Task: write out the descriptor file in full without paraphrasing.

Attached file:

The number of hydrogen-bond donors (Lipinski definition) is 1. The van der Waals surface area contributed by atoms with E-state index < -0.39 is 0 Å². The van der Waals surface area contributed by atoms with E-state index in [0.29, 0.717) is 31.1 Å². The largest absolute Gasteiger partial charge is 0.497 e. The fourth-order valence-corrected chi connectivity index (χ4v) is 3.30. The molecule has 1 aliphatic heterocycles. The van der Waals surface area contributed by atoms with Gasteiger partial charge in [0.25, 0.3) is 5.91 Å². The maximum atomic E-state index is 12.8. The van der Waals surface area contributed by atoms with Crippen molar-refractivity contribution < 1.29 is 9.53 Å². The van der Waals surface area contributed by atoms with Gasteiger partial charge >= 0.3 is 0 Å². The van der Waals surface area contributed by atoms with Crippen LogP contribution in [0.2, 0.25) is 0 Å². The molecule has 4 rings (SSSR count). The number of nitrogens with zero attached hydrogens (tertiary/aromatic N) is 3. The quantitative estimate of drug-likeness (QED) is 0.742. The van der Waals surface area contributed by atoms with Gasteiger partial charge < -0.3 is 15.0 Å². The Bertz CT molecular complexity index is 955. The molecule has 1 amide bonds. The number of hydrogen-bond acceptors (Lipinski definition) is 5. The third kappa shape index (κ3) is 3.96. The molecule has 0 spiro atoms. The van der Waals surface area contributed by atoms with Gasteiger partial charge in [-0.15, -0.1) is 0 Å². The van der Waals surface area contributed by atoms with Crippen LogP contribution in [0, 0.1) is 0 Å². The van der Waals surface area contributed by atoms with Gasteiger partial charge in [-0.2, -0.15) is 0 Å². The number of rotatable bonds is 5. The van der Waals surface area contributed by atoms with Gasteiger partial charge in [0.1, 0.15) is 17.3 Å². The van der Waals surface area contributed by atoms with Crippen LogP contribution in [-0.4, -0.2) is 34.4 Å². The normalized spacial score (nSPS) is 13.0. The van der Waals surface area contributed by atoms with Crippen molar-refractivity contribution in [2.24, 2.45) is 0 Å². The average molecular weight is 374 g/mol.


The number of hydrogen-bond donors (Lipinski definition) is 1. The van der Waals surface area contributed by atoms with E-state index < -0.39 is 0 Å². The van der Waals surface area contributed by atoms with E-state index in [0.29, 0.717) is 31.1 Å². The largest absolute Gasteiger partial charge is 0.497 e. The fourth-order valence-corrected chi connectivity index (χ4v) is 3.30. The molecule has 1 aliphatic heterocycles. The van der Waals surface area contributed by atoms with Gasteiger partial charge in [0.25, 0.3) is 5.91 Å². The maximum atomic E-state index is 12.8. The van der Waals surface area contributed by atoms with Crippen molar-refractivity contribution < 1.29 is 9.53 Å². The van der Waals surface area contributed by atoms with Gasteiger partial charge >= 0.3 is 0 Å². The van der Waals surface area contributed by atoms with Crippen LogP contribution in [0.2, 0.25) is 0 Å². The molecule has 4 rings (SSSR count). The number of nitrogens with zero attached hydrogens (tertiary/aromatic N) is 3. The quantitative estimate of drug-likeness (QED) is 0.742. The van der Waals surface area contributed by atoms with Gasteiger partial charge < -0.3 is 15.0 Å². The Bertz CT molecular complexity index is 955. The molecule has 1 amide bonds. The number of hydrogen-bond acceptors (Lipinski definition) is 5. The third kappa shape index (κ3) is 3.96. The molecule has 0 spiro atoms. The van der Waals surface area contributed by atoms with Gasteiger partial charge in [-0.15, -0.1) is 0 Å². The van der Waals surface area contributed by atoms with Crippen LogP contribution in [0, 0.1) is 0 Å². The van der Waals surface area contributed by atoms with Gasteiger partial charge in [-0.2, -0.15) is 0 Å². The number of rotatable bonds is 5. The van der Waals surface area contributed by atoms with Gasteiger partial charge in [0.1, 0.15) is 17.3 Å². The van der Waals surface area contributed by atoms with Crippen LogP contribution in [-0.4, -0.2) is 34.4 Å². The normalized spacial score (nSPS) is 13.0. The van der Waals surface area contributed by atoms with Crippen molar-refractivity contribution in [2.24, 2.45) is 0 Å². The average molecular weight is 374 g/mol.